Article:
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Maturitas. 2007 Apr 20;56(4):350-8. Epub 2006 Nov 3.

Effects of soy protein and resistance exercise on body composition and blood lipids in postmenopausal women.

Author information

1
Center of Nutrition and Exercise Metabolism of Department of Public Health, Sao Paulo, Brazil. nmaesta@fmb.unesp.br

Abstract

OBJECTIVE:

To assess the effect of soy protein and progressive resistance training on body composition and lipids in postmenopausal women.

DESIGN:

In a controlled trial, 46 postmenopausal women were randomized to one of four groups: 25 g of soy protein (SP, n=10), 25 g of soy protein plus resistance exercise (SPE, n=14), 25 g of maltodextrine (placebo) (PL, n=11), or placebo plus resistance exercise (PLE, n=11). Progressive resistance training was held three times a week for 16 weeks and included 8 exercises (3 series of 8-12 repetitions). At baseline and after 16 weeks, body mass index, waist circumference (WC), body fat, muscle mass and serum lipid levels were measured. To confirm isoflavone absorption, urinary concentrations were determined. The t-test of Student and ANOVA were used in the statistical analysis.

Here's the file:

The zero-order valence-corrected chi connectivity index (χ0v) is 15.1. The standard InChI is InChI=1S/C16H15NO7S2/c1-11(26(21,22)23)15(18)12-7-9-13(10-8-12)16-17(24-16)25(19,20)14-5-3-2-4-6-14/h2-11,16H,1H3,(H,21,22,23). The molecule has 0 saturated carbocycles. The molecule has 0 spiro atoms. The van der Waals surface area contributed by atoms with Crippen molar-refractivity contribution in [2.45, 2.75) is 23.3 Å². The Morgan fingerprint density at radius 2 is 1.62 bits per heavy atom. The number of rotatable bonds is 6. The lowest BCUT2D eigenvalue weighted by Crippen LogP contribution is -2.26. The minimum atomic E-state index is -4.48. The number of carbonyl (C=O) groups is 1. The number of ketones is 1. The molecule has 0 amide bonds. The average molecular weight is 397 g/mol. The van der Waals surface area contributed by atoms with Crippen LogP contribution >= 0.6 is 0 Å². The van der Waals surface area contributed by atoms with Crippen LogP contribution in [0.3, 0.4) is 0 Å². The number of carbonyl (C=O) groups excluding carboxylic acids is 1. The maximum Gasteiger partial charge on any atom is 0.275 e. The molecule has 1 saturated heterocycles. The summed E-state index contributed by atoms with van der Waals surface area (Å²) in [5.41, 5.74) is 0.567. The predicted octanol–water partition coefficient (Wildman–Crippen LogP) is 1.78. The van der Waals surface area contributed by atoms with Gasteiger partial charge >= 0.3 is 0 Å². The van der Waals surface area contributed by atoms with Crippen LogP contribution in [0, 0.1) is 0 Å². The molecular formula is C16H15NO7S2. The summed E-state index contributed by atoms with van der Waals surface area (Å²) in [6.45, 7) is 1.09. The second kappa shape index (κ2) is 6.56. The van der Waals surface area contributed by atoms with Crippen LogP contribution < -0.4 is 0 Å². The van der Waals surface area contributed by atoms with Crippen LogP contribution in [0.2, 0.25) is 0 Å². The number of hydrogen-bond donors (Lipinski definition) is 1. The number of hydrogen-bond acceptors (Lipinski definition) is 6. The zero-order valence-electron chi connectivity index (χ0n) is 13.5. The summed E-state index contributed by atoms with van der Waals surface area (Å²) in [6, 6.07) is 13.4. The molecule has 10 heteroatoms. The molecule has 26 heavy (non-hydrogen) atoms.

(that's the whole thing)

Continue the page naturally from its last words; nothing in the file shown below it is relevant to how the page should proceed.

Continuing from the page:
RESULTS:

Subjects were classified as overweight and showed android fat distribution. Urinary isoflavone excretion indicated compliance to soy protein treatment. After 16 weeks of intervention, both SPE and PLE groups showed a significant increase of 1.3 kg in muscle mass and reduction in WC of -1.4 and -2.1cm, respectively (p<0.05). Significant decreases in the mean values of total cholesterol and LDL (-29.0 and -24.0 mg/dL, p<0.001 and p<0.006, respectively) were observed in the users of soy protein alone (SP).

CONCLUSIONS:

Soy protein supplementation did not influence the indicators of body composition. However, it exerted possible favorable effects on lipid profile in postmenopausal women. The increase in muscle mass and reduction in abdominal fat were correlated with resistance training.

PMID:
17084566
DOI:
10.1016/j.maturitas.2006.10.001
[Indexed for MEDLINE]
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